Kanku Ben: I come from a family where education, specially girl’s education was the least important thing. One big reason for that was the financial situation of the family. Secondly, the school in our village was until class 7. So if someone wanted to study further, she/he had to travel a long distance. In those days, there was nothing like a free bus pass for girls or any such provisions. It was an expensive deal. Thus, I studied till 7th and dropped the idea of going to school any further. Subsequently, I started working with my parents, who were artisans. I was a good student, getting either 1st or 2nd division in school till I was there. It made me decide that I will become something (didn’t know what) and will not let at least my children go through this.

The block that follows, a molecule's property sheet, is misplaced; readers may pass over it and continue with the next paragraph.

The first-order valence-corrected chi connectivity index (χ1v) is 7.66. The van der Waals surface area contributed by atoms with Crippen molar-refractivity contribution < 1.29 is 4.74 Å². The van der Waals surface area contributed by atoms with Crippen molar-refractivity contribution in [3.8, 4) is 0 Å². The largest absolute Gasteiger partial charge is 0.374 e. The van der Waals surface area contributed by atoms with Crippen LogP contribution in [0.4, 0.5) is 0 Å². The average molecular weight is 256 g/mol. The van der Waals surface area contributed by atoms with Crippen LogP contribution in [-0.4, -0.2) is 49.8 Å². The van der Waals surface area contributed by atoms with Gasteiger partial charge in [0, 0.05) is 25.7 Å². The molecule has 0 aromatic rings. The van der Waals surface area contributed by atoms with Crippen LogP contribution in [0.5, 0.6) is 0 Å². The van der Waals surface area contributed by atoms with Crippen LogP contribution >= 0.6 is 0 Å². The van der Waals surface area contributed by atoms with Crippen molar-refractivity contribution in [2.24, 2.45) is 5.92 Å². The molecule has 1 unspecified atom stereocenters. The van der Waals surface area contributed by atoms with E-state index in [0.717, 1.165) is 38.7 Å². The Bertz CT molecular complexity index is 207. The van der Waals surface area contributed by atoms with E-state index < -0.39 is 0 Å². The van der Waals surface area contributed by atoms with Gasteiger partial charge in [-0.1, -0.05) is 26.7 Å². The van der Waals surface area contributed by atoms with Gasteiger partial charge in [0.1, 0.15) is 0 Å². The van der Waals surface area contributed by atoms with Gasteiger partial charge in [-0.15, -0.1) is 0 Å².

Faraz: What inspired you to become a Sarpanch? How did it happen?
Kanku Ben: Never even in my wildest dreams I or my family could think that I would become a Sarpanch. I was fortunate that this seat was reserved for someone from Scheduled Caste for the first time and I belong to the category. Had that not been the case, it wouldn’t be possible. Also, I was an active member of the panchayat and used to volunteer for various social welfare programmes. Additionally, through my shop, I was also helping women to get handloom work. It was more a demand that came from people, of me contesting for the post of Sarpanch than me choosing it.
Faraz: Did you face any discrimination because of being a woman or otherwise? This could be from before or after becoming a Sarpanch.